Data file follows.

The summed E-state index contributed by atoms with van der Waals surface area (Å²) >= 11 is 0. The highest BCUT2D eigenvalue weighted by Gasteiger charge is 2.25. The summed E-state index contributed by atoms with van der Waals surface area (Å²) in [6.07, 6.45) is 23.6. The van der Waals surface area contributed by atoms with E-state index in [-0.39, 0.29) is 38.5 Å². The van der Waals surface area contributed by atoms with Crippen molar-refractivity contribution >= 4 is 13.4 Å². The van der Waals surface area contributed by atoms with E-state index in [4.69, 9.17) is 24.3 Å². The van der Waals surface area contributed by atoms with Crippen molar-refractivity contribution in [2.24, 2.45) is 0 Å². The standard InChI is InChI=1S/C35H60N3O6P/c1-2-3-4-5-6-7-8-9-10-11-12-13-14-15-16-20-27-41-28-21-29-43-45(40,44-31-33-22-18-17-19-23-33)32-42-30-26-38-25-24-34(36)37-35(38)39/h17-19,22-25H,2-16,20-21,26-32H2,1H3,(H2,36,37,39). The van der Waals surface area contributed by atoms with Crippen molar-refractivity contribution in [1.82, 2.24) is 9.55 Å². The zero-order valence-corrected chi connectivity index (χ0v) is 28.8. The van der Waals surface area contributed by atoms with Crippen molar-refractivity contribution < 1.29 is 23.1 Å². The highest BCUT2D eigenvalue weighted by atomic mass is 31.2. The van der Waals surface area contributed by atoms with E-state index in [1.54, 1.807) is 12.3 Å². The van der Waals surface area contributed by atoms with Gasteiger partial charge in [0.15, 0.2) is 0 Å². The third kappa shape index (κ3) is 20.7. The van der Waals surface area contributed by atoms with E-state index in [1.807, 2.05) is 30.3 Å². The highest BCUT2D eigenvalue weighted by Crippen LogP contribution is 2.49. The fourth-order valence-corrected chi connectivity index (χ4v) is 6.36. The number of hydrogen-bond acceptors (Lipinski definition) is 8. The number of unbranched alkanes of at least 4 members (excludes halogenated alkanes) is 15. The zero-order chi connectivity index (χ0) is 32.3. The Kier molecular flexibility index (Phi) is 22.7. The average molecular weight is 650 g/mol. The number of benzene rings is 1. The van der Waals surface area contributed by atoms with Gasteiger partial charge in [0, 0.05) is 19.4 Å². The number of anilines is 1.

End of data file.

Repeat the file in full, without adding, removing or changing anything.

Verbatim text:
The summed E-state index contributed by atoms with van der Waals surface area (Å²) >= 11 is 0. The highest BCUT2D eigenvalue weighted by Gasteiger charge is 2.25. The summed E-state index contributed by atoms with van der Waals surface area (Å²) in [6.07, 6.45) is 23.6. The van der Waals surface area contributed by atoms with E-state index in [-0.39, 0.29) is 38.5 Å². The van der Waals surface area contributed by atoms with Crippen molar-refractivity contribution >= 4 is 13.4 Å². The van der Waals surface area contributed by atoms with E-state index in [4.69, 9.17) is 24.3 Å². The van der Waals surface area contributed by atoms with Crippen molar-refractivity contribution in [2.24, 2.45) is 0 Å². The standard InChI is InChI=1S/C35H60N3O6P/c1-2-3-4-5-6-7-8-9-10-11-12-13-14-15-16-20-27-41-28-21-29-43-45(40,44-31-33-22-18-17-19-23-33)32-42-30-26-38-25-24-34(36)37-35(38)39/h17-19,22-25H,2-16,20-21,26-32H2,1H3,(H2,36,37,39). The van der Waals surface area contributed by atoms with Crippen molar-refractivity contribution in [1.82, 2.24) is 9.55 Å². The zero-order valence-corrected chi connectivity index (χ0v) is 28.8. The van der Waals surface area contributed by atoms with Crippen molar-refractivity contribution < 1.29 is 23.1 Å². The highest BCUT2D eigenvalue weighted by atomic mass is 31.2. The van der Waals surface area contributed by atoms with E-state index in [1.54, 1.807) is 12.3 Å². The van der Waals surface area contributed by atoms with Gasteiger partial charge in [0.15, 0.2) is 0 Å². The third kappa shape index (κ3) is 20.7. The van der Waals surface area contributed by atoms with E-state index in [1.807, 2.05) is 30.3 Å². The highest BCUT2D eigenvalue weighted by Crippen LogP contribution is 2.49. The fourth-order valence-corrected chi connectivity index (χ4v) is 6.36. The number of hydrogen-bond acceptors (Lipinski definition) is 8. The number of unbranched alkanes of at least 4 members (excludes halogenated alkanes) is 15. The zero-order chi connectivity index (χ0) is 32.3. The Kier molecular flexibility index (Phi) is 22.7. The average molecular weight is 650 g/mol. The number of benzene rings is 1. The van der Waals surface area contributed by atoms with Gasteiger partial charge in [0, 0.05) is 19.4 Å². The number of anilines is 1.